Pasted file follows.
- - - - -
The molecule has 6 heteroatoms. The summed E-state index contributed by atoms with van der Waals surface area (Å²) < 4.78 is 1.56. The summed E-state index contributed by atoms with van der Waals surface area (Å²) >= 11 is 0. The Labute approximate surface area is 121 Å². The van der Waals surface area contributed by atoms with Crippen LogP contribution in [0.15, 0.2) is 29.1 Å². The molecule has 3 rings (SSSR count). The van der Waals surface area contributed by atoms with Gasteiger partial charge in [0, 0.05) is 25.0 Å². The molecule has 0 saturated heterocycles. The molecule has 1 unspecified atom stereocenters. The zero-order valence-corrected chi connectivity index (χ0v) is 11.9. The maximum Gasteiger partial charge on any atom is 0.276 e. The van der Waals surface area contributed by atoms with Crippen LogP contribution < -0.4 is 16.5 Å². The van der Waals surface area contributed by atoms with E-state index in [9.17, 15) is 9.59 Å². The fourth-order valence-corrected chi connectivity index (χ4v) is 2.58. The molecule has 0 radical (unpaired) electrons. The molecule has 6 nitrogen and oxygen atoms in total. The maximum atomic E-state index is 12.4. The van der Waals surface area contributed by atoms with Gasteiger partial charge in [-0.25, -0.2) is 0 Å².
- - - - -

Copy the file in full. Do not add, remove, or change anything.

The molecule has 6 heteroatoms. The summed E-state index contributed by atoms with van der Waals surface area (Å²) < 4.78 is 1.56. The summed E-state index contributed by atoms with van der Waals surface area (Å²) >= 11 is 0. The Labute approximate surface area is 121 Å². The van der Waals surface area contributed by atoms with Crippen LogP contribution in [0.15, 0.2) is 29.1 Å². The molecule has 3 rings (SSSR count). The van der Waals surface area contributed by atoms with Gasteiger partial charge in [0, 0.05) is 25.0 Å². The molecule has 0 saturated heterocycles. The molecule has 1 unspecified atom stereocenters. The zero-order valence-corrected chi connectivity index (χ0v) is 11.9. The maximum Gasteiger partial charge on any atom is 0.276 e. The van der Waals surface area contributed by atoms with Crippen LogP contribution < -0.4 is 16.5 Å². The van der Waals surface area contributed by atoms with E-state index in [9.17, 15) is 9.59 Å². The fourth-order valence-corrected chi connectivity index (χ4v) is 2.58. The molecule has 0 radical (unpaired) electrons. The molecule has 6 nitrogen and oxygen atoms in total. The maximum atomic E-state index is 12.4. The van der Waals surface area contributed by atoms with Gasteiger partial charge in [-0.25, -0.2) is 0 Å².